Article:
In conclusion, we should be bear in mind the possibility that a giant skin lipoma as well as multiple abnormal fatty deposits in the pancreas are accompanied by MEN1. In addition, we should know the possibility of MEN1 even when the subject does not have family history of MEN1 and does not have any symptom throughout the whole body. We think that the information in this case report would be useful and call for attention from the clinical point of view.

Availability of data and materials

Not applicable.

Abbreviations

MEN1:

Multiple endocrine neoplasia type 1

CT:

Computer tomography

PTH:

Parathyroid hormone

ACTH:

Adrenocorticotropic hormone

DHEA-S:

Dehydroepiandrosterone sulfate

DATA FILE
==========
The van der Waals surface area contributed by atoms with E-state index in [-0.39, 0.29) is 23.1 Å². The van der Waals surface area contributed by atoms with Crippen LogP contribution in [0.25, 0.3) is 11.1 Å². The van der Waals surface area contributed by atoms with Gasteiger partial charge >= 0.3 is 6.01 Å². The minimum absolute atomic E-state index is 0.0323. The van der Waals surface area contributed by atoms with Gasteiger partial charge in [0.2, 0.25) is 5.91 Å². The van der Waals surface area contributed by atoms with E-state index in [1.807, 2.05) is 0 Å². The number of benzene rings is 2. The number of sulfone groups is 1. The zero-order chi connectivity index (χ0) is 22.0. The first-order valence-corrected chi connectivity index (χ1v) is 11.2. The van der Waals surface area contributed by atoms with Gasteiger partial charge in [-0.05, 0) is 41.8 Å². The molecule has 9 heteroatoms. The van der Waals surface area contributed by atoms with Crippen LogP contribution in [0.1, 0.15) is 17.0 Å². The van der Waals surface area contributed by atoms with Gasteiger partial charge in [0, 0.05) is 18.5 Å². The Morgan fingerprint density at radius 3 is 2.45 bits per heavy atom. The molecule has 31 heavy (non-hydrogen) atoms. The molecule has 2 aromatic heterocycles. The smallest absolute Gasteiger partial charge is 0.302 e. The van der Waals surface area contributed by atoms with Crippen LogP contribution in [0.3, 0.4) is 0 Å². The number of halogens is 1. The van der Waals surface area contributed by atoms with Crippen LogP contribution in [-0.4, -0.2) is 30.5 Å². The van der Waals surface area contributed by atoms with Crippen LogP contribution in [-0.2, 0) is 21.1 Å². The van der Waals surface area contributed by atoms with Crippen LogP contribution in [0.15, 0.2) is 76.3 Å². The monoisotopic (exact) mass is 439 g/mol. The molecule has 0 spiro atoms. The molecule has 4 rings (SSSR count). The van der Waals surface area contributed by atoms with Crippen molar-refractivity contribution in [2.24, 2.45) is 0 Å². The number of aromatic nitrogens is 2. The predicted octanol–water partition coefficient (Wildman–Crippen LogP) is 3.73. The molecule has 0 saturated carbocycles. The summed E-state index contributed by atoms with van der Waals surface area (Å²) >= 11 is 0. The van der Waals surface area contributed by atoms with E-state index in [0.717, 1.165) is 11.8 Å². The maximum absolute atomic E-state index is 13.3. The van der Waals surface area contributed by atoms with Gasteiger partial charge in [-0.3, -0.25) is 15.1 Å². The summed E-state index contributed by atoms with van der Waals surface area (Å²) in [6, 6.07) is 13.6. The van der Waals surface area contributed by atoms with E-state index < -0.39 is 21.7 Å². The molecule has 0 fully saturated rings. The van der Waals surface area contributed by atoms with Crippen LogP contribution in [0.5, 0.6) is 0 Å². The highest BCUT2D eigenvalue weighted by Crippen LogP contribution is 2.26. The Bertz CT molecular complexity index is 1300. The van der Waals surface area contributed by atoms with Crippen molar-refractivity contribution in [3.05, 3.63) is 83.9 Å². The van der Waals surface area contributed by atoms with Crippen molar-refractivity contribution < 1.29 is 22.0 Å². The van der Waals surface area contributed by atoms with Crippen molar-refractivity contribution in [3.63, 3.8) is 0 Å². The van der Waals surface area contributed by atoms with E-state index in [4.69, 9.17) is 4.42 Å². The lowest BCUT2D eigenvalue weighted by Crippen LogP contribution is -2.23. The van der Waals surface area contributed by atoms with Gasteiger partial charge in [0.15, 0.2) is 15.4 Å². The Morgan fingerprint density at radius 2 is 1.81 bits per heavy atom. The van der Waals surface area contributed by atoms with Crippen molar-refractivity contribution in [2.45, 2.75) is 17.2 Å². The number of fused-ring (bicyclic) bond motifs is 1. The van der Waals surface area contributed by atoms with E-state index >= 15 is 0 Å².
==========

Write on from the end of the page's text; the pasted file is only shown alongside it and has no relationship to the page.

GH:

Groeth hormone

IGF-1:

Insulin-like growth factor-1

TSH:

Thyroid-stimulating hormone

FT3:

Free triiodothyronine

FT4:

Free thyroxine

ACTH:

Adrenocorticotropic hormone

DHEA-S:

Dehydroepiandrosterone sulfate

AST:

Aspartate aminotransferase

ALT:

Alanine aminotransferase

γ-GTP:

γ-glutamyl transpeptidase

LDL:

Low density lipoprotein

HDL:

High density lipoprotein

MIBI:

Methoxyisobutylisonitrile

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Y.F., S.K., H.K. researched data and/or wrote the manuscript. F.T., J.S., M.S., T.K., A.O., S.N., K.K., T.M. participated into discussion. The author(s) read and approved the final manuscript

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Correspondence to Hideaki Kaneto.

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Fushimi, Y., Kamei, S., Tatsumi, F. et al. Multiple endocrine neoplasia type 1 with a frameshift mutation in its gene accompanied by a giant cervical lipoma and multiple fatty deposits in the pancreas: case report. BMC Endocr Disord 21, 164 (2021). https://doi.org/10.1186/s12902-021-00821-7

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Keywords

  • MEN1
  • A giant cervical lipoma
  • Multiple fatty deposits in the pancreas